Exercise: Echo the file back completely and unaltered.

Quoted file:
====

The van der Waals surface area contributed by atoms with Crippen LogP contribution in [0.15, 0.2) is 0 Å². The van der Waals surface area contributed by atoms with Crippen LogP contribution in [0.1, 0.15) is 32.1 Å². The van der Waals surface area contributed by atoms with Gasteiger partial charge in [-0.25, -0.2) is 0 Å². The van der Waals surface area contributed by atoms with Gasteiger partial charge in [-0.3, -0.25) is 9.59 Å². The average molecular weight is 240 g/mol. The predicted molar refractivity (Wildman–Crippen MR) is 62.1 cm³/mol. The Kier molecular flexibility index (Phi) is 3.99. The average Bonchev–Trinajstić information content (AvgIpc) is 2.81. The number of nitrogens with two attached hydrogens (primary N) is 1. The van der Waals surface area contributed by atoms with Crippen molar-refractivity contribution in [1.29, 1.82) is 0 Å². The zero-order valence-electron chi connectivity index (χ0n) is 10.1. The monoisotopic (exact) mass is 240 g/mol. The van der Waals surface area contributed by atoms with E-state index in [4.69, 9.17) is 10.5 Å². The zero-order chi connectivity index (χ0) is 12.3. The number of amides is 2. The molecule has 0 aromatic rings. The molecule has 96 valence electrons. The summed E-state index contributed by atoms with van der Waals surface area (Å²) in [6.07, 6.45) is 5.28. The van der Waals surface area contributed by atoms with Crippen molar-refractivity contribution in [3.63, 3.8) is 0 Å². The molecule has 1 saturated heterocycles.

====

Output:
The van der Waals surface area contributed by atoms with Crippen LogP contribution in [0.15, 0.2) is 0 Å². The van der Waals surface area contributed by atoms with Crippen LogP contribution in [0.1, 0.15) is 32.1 Å². The van der Waals surface area contributed by atoms with Gasteiger partial charge in [-0.25, -0.2) is 0 Å². The van der Waals surface area contributed by atoms with Gasteiger partial charge in [-0.3, -0.25) is 9.59 Å². The average molecular weight is 240 g/mol. The predicted molar refractivity (Wildman–Crippen MR) is 62.1 cm³/mol. The Kier molecular flexibility index (Phi) is 3.99. The average Bonchev–Trinajstić information content (AvgIpc) is 2.81. The number of nitrogens with two attached hydrogens (primary N) is 1. The van der Waals surface area contributed by atoms with Crippen molar-refractivity contribution in [1.29, 1.82) is 0 Å². The zero-order valence-electron chi connectivity index (χ0n) is 10.1. The monoisotopic (exact) mass is 240 g/mol. The van der Waals surface area contributed by atoms with E-state index in [4.69, 9.17) is 10.5 Å². The zero-order chi connectivity index (χ0) is 12.3. The number of amides is 2. The molecule has 0 aromatic rings. The molecule has 96 valence electrons. The summed E-state index contributed by atoms with van der Waals surface area (Å²) in [6.07, 6.45) is 5.28. The van der Waals surface area contributed by atoms with Crippen molar-refractivity contribution in [3.63, 3.8) is 0 Å². The molecule has 1 saturated heterocycles.